I hate to say it, but I was right. By 1993, with Civil Wrongs still in the pipeline, PC had spread to the military with the women-in-combat issue and with the forced admission of women to former male bastions such as The Citadel. It had taken over mainstream journalism. By 2000 it had spread to large corporations. Think how Atlanta Braves relief pitcher John Rocker’s career was destroyed following his less-than-politic description of New York subway riders. Or think of the malicious destruction of Columbia, South Carolina barbecue baron Maurice Bessinger’s thriving distribution business in a matter of a few weeks that same year when one reporter could make the irresponsible claim that tracts available in his restaurants indicated a belief in slavery—a claim which didn’t make a whole lot of sense and which no one at the newspaper of record in South Carolina bothered to check. Large grocery chains, under pressure from the NAACP, refused to carry his products, and that was that. Or think of how Rolf Szabo was forced from his job at Kodak, a position he’d held for 23 years, following his refusal to apologize for calling a pro-homosexual email sent to all employees “offensive” (can anyone imagine so unprofessional a communication being sent to everyone in a business prior to the 1990s and 2000s?).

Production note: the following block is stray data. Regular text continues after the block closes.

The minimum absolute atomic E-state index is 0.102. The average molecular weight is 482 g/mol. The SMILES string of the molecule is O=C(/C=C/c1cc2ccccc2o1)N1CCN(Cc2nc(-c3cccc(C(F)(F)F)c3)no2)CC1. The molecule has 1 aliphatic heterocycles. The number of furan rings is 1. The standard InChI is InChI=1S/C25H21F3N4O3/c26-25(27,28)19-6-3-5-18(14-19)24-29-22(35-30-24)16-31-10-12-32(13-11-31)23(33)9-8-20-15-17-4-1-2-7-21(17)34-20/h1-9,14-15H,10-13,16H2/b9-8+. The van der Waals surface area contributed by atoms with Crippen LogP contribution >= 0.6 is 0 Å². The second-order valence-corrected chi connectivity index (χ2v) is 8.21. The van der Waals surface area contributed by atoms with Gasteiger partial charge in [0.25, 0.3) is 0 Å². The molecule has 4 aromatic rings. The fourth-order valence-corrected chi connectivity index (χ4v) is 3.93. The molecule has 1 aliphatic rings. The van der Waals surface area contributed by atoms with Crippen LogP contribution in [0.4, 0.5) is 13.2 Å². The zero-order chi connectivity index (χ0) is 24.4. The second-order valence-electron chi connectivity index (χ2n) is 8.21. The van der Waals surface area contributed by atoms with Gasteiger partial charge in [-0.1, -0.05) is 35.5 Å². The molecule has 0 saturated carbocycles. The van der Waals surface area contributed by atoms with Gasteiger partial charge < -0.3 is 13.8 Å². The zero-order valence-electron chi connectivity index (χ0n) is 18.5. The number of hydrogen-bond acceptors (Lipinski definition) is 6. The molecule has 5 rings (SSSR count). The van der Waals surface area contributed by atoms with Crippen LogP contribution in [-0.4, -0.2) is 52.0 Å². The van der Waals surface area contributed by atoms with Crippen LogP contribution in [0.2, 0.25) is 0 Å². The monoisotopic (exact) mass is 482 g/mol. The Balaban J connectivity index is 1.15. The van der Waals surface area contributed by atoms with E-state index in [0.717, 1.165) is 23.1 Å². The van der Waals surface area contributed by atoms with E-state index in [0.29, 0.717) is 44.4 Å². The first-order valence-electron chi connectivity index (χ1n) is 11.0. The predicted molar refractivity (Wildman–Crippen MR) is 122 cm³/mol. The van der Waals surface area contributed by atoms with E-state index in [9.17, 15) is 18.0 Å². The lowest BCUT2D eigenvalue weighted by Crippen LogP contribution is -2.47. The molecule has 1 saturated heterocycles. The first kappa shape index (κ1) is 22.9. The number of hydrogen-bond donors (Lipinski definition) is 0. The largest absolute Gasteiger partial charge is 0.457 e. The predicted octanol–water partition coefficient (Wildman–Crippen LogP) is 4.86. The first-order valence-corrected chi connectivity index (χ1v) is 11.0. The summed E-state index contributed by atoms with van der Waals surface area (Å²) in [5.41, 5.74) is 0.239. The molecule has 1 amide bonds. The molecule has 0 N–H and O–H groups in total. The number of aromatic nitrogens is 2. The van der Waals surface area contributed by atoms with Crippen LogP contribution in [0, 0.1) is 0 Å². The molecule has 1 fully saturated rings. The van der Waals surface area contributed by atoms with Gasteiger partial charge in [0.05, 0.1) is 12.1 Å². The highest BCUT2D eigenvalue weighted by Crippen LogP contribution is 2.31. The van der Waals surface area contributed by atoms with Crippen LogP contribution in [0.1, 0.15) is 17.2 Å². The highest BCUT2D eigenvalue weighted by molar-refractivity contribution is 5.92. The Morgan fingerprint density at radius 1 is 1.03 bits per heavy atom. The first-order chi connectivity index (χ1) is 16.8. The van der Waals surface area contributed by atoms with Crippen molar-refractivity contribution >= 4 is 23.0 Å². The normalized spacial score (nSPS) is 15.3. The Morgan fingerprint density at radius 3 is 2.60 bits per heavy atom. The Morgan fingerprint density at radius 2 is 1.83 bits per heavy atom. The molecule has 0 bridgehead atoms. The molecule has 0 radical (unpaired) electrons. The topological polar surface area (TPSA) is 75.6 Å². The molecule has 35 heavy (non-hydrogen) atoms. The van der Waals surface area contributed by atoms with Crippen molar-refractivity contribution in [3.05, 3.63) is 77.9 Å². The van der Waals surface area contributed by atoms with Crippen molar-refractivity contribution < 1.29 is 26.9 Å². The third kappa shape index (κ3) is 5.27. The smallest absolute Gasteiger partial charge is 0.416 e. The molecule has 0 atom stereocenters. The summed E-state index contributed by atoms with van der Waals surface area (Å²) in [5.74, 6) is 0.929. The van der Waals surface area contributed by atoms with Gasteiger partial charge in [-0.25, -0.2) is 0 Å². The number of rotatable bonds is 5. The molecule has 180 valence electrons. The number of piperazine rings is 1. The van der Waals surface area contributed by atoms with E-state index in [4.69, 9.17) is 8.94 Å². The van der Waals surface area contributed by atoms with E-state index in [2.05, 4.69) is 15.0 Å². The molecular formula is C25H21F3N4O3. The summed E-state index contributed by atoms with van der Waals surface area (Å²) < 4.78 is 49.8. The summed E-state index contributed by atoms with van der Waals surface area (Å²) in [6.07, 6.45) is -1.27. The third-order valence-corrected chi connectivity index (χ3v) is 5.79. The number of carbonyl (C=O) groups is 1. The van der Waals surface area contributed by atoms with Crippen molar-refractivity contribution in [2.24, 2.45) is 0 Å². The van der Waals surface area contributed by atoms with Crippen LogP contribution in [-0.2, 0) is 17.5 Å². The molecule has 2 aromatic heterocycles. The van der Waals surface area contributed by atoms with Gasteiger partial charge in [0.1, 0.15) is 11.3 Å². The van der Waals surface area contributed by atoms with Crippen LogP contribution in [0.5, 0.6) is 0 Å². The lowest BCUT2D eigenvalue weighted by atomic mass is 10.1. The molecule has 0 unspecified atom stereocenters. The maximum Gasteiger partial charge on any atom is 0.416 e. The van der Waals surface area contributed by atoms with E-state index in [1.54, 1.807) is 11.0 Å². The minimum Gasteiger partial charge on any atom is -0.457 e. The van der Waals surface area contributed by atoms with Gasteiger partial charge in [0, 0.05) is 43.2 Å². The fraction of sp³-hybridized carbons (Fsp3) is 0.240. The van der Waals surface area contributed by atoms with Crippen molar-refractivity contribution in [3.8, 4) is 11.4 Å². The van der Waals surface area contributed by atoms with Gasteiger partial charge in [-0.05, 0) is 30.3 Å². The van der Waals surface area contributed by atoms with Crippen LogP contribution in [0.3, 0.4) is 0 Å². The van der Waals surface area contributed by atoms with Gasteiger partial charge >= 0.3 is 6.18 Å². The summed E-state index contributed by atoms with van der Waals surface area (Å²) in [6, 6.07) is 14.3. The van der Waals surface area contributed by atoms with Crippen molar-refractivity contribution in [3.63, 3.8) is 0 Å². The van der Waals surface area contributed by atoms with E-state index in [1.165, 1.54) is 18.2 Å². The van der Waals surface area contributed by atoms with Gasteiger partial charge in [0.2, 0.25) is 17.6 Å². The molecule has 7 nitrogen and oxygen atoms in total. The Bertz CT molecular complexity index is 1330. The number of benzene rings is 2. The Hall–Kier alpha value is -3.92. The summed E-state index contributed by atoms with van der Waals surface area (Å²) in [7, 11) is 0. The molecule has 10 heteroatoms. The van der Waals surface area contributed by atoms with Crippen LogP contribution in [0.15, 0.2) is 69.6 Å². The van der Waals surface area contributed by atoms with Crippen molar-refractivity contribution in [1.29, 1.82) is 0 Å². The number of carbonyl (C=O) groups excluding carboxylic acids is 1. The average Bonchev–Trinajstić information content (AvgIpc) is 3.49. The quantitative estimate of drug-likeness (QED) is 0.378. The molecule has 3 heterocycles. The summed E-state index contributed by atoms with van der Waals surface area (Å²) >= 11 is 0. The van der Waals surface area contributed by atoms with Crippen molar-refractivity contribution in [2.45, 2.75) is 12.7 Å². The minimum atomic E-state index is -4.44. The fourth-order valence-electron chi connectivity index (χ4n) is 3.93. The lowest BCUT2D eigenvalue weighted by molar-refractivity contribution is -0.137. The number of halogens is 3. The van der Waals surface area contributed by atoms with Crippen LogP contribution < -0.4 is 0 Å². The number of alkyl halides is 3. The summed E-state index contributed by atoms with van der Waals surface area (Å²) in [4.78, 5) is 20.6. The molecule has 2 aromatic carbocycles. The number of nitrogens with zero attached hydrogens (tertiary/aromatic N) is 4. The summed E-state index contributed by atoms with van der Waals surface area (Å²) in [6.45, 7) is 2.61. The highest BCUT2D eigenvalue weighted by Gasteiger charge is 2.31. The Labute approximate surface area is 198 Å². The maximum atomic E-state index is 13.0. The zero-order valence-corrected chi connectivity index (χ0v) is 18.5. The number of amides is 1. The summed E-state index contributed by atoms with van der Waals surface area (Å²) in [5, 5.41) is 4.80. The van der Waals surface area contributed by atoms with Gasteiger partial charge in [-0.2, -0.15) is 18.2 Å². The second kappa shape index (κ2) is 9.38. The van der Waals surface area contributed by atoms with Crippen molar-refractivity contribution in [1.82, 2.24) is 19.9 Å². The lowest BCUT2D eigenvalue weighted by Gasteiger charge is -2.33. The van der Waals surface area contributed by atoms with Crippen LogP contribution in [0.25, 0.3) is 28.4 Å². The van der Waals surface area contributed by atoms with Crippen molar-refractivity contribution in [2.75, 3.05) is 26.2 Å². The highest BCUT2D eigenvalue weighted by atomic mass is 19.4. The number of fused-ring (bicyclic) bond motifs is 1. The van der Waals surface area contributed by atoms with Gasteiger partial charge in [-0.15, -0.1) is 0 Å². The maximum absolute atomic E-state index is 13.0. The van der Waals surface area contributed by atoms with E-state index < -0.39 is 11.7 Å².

A generation then in its teens was watching and learning—and becoming immersed in the captured culture. This was around the time I began penning articles for the then-new LewRockwell.com: against the wretched world of mainstream commentary, such sites were a breath of fresh air! One of my earliest was entitled “Brave New Generation.” It made another disturbing prediction: that in just a few short years we would see the rise of a generation, its leading-edge members born during the late 1980s, which would grow up with no memory of a world without PC. The lion’s share of its members would not even need to censor themselves. They would believe fully in the assumptions behind PC: that white males were history’s villains and not to be trusted, that minorities and women were victims who had overthrown their victimhood through political action, and that the country could be transformed into a multicultural paradise of hope and change. As George Orwell opined, “Circus dogs jump when the trainer cracks his whip, but the really well-trained dog is the one that turns his somersault when there is no whip.” The whip is still there, but mostly unnecessary among members of this generation who largely police their own.